15: begin //finally draw the sprite if(spr_x_render < (sprite_x_size + 1)) begin //if not all the tiles in the sprite have been drawn if(sprite_num <= max_sprite_num) begin //and the sprite is within the active area GFX_CS<=1'b1; TILE_NUMBER<=sprite_num; TILE_NUMBER_OFFS<=tile_offs; TILE_BANK<=sprite_bank; end else begin //the sprite is out of bounds, don't render it and skip to the next sprite. // $display("sprite out of bounds: %d", sprite_x_pos); st<=5; tx<=0; GFX_CS<=1'b0; spr_x_render<=0; buf_we<=1'b0; sprite_queue_i<=sprite_queue_i+1; end end else begin //all the tiles in the sprite have been drawn, go to the next sprite in the queue // $display("all tiles drawn, next sprite"); st<=5; tx<=0; GFX_CS<=1'b0; spr_x_render<=0; buf_we<=1'b0; sprite_queue_i<=sprite_queue_i+1; end end 16: st<=17; //wait state 17: begin //pull the tile slice for a tile in the sprite if(spr_x_render == (sprite_x_size + 1)) begin st<=5; tx<=0; GFX_CS<=1'b0; spr_x_render<=0; buf_we<=1'b0; sprite_queue_i<=sprite_queue_i+1; end else begin if(GFX_OK) begin GFX_CS<=1'b0; TILE_NUMBER<=0; TILE_NUMBER_OFFS<=0; TILE_BANK<=0; sprite_line<=GFX_DATA; $display("%d, %d, %d, %h, %h %h", VRENDER, sprite_x_pos, sprite_x_size, TILE_NUMBER, TILE_NUMBER_OFFS, GFX_DATA); // $display("%d %d %d", tiles_across, tiles_down, cur_row_lines_down); st<=18; buf_we<=1'b1; if(xflip) tx<=7; else tx<= 0; drawn_pixels = 8'h0; end else begin //the sprite was not ready yet from sdram. st<=st; end end end 18: begin if(spr_x_render + 1 < (sprite_x_size + 1)) begin //pre-emptive GFX_CS<=1'b1; TILE_NUMBER<=sprite_num; TILE_NUMBER_OFFS<=tile_offs+32; TILE_BANK<=sprite_bank; end st<=22; end 22: begin //draw the slice, every slice is 8 pixels if(xflip) tx<=tx-1; else tx<= tx+1; // tx <= (xflip ? tx - 1 : tx + 1); if( sprite_code > 0 && buf_code>=0 && buf_code<320) begin //if the sprite is not blank drawn_pixels[tx] = 1'b1; buf_addr<=(FLIPX ? 319-buf_code : buf_code)&'h1FF; buf_data<=((SHIFT_SPRITE_PRI ? sprite_attributes[59:56] + 1 : sprite_attributes[59:56]) << 12) + (palette&'h7F0)+sprite_code; end else begin //it is a blank sprite //do nothing, because other layers of sprites might be on top. end if(xflip ? tx == 0 : tx == 7) st<=30; else st<=st; end 30: begin //go to next slice drawn_pixels = 8'h0; buf_we<=1'b0; if(xflip) tx<=7; else tx<=0; spr_x_render<=spr_x_render+1; st<=17; end endcase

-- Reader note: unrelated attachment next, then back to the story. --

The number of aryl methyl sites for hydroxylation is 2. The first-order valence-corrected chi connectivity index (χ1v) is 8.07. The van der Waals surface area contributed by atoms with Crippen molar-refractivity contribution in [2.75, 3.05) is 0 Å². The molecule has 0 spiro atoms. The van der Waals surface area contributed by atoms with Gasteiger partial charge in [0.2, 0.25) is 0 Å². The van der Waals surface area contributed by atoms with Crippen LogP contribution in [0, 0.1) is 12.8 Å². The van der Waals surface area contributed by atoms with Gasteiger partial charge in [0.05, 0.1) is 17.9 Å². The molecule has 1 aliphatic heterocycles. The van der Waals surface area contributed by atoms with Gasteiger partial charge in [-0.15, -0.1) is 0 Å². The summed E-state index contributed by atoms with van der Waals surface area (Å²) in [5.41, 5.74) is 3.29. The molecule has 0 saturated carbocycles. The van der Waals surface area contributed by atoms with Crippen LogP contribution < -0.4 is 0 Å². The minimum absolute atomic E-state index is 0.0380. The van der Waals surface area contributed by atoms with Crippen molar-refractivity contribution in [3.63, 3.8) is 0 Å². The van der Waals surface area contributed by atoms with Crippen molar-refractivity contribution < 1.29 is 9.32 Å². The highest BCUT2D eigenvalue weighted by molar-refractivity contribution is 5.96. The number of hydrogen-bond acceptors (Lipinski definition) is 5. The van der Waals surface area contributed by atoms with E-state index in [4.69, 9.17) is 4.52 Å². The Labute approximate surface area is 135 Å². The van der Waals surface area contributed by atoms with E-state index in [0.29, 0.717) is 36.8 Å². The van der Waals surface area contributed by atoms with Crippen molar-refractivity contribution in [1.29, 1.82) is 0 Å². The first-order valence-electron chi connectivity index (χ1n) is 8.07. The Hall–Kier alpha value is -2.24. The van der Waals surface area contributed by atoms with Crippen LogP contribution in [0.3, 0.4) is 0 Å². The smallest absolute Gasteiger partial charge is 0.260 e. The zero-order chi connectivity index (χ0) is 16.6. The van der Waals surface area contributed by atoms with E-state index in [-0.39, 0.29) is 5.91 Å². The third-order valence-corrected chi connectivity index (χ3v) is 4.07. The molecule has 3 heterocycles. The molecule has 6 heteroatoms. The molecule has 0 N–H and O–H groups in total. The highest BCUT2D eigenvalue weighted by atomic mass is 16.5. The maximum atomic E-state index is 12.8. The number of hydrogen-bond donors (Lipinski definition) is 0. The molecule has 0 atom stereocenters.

The final part is rendering. That is, drawing the pixel to a line buffer. A sprite can be composed of multiple 8×8 tiles as I mentioned in the last post about the system, so state 15 serves as a sort of iterator to keep track of which tile is to be drawn. As an optimization, after fetching the first data, while it is unpacking and drawing the 8 pixels of the tile, I make another request to SDRAM to pre-emptively fetch the next one. This is an important optimization that increases the efficiency of the object drawing engine and makes it more statistically possible that things will be drawn on time. Of course, it’s not perfect, but more likely than not, no striping glitches will occur except in exceptional circumstances.
Drawing a tile takes 8 cycles. Fetching a tile from SDRAM also takes around the same amount of time.
There are a couple of extra bits I added here as well, like flipping the sprite if the player has the flip dip switch active, and also there’s a hack in there specific to Sorcer Striker, the SHIFT_SPRITE_PRI option.
After the Line Buffer
So, all this state machine does is make the final entries in the line buffer that include not only the pixels (ie. location in a palette), but also the priority level of those pixels. After the data enters the line buffer, it goes to a palette module that is only responsible for calculating colors, matching them in a palette and outputting them at the rate of the pixel clock.
Of course, before this point you need to mux the colors from the other layers together and determine which layer should be on top for that particular pixel.
Drawing the other layers actually isn’t so different from this approach. They are far less complicated, yes, but still pretty similar. Since the other layers do not have tiles in random parts of the screen and are not movable, just scrollable, they are a lot easier to draw. For instance, there’s no need for any intersection algorithm. You will always know the current line being drawn corresponds to a specific location in the RAM. Sure, there’s a scroll and offset value that gets appended to that, but that’s for ALL tiles on screen. So, think of these other layers as a flat sheet of paper that can be moved up and down as opposed to independent tiles that can be in any random area of the screen.